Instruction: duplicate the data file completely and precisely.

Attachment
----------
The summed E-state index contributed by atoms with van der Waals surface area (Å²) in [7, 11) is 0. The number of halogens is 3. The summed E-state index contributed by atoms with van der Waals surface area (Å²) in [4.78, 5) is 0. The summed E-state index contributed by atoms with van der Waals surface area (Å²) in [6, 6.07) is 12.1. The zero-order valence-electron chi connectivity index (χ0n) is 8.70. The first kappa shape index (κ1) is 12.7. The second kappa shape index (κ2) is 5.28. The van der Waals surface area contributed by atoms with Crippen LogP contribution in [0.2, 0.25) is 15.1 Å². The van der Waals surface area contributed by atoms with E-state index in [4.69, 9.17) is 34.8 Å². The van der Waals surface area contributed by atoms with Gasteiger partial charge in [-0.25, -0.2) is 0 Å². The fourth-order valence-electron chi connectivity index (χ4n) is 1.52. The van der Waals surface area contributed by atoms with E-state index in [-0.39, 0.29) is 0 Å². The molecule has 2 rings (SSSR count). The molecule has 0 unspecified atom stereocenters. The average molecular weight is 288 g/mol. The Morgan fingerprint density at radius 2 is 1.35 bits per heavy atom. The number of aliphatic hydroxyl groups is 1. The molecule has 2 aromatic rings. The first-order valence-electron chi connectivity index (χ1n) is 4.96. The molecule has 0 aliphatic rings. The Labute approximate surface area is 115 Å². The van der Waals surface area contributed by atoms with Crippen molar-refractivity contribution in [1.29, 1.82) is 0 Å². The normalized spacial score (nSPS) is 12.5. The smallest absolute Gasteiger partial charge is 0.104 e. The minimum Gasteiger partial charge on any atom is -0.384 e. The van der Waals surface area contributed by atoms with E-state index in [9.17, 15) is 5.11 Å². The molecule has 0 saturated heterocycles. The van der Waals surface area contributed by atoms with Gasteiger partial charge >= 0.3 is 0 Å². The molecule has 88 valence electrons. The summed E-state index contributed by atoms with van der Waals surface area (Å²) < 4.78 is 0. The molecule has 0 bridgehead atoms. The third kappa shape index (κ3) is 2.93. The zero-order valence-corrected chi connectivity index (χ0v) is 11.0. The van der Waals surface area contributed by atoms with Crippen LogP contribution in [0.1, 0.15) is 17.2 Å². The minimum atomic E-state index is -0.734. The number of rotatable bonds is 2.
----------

The summed E-state index contributed by atoms with van der Waals surface area (Å²) in [7, 11) is 0. The number of halogens is 3. The summed E-state index contributed by atoms with van der Waals surface area (Å²) in [4.78, 5) is 0. The summed E-state index contributed by atoms with van der Waals surface area (Å²) in [6, 6.07) is 12.1. The zero-order valence-electron chi connectivity index (χ0n) is 8.70. The first kappa shape index (κ1) is 12.7. The second kappa shape index (κ2) is 5.28. The van der Waals surface area contributed by atoms with Crippen LogP contribution in [0.2, 0.25) is 15.1 Å². The van der Waals surface area contributed by atoms with E-state index in [4.69, 9.17) is 34.8 Å². The van der Waals surface area contributed by atoms with Gasteiger partial charge in [-0.25, -0.2) is 0 Å². The fourth-order valence-electron chi connectivity index (χ4n) is 1.52. The van der Waals surface area contributed by atoms with E-state index in [-0.39, 0.29) is 0 Å². The molecule has 2 rings (SSSR count). The molecule has 0 unspecified atom stereocenters. The average molecular weight is 288 g/mol. The Morgan fingerprint density at radius 2 is 1.35 bits per heavy atom. The number of aliphatic hydroxyl groups is 1. The molecule has 2 aromatic rings. The first-order valence-electron chi connectivity index (χ1n) is 4.96. The molecule has 0 aliphatic rings. The Labute approximate surface area is 115 Å². The van der Waals surface area contributed by atoms with Crippen molar-refractivity contribution in [1.29, 1.82) is 0 Å². The normalized spacial score (nSPS) is 12.5. The smallest absolute Gasteiger partial charge is 0.104 e. The minimum Gasteiger partial charge on any atom is -0.384 e. The van der Waals surface area contributed by atoms with E-state index in [9.17, 15) is 5.11 Å². The molecule has 0 saturated heterocycles. The van der Waals surface area contributed by atoms with Gasteiger partial charge >= 0.3 is 0 Å². The molecule has 88 valence electrons. The summed E-state index contributed by atoms with van der Waals surface area (Å²) < 4.78 is 0. The molecule has 0 bridgehead atoms. The third kappa shape index (κ3) is 2.93. The zero-order valence-corrected chi connectivity index (χ0v) is 11.0. The van der Waals surface area contributed by atoms with Crippen LogP contribution in [0.1, 0.15) is 17.2 Å². The minimum atomic E-state index is -0.734. The number of rotatable bonds is 2.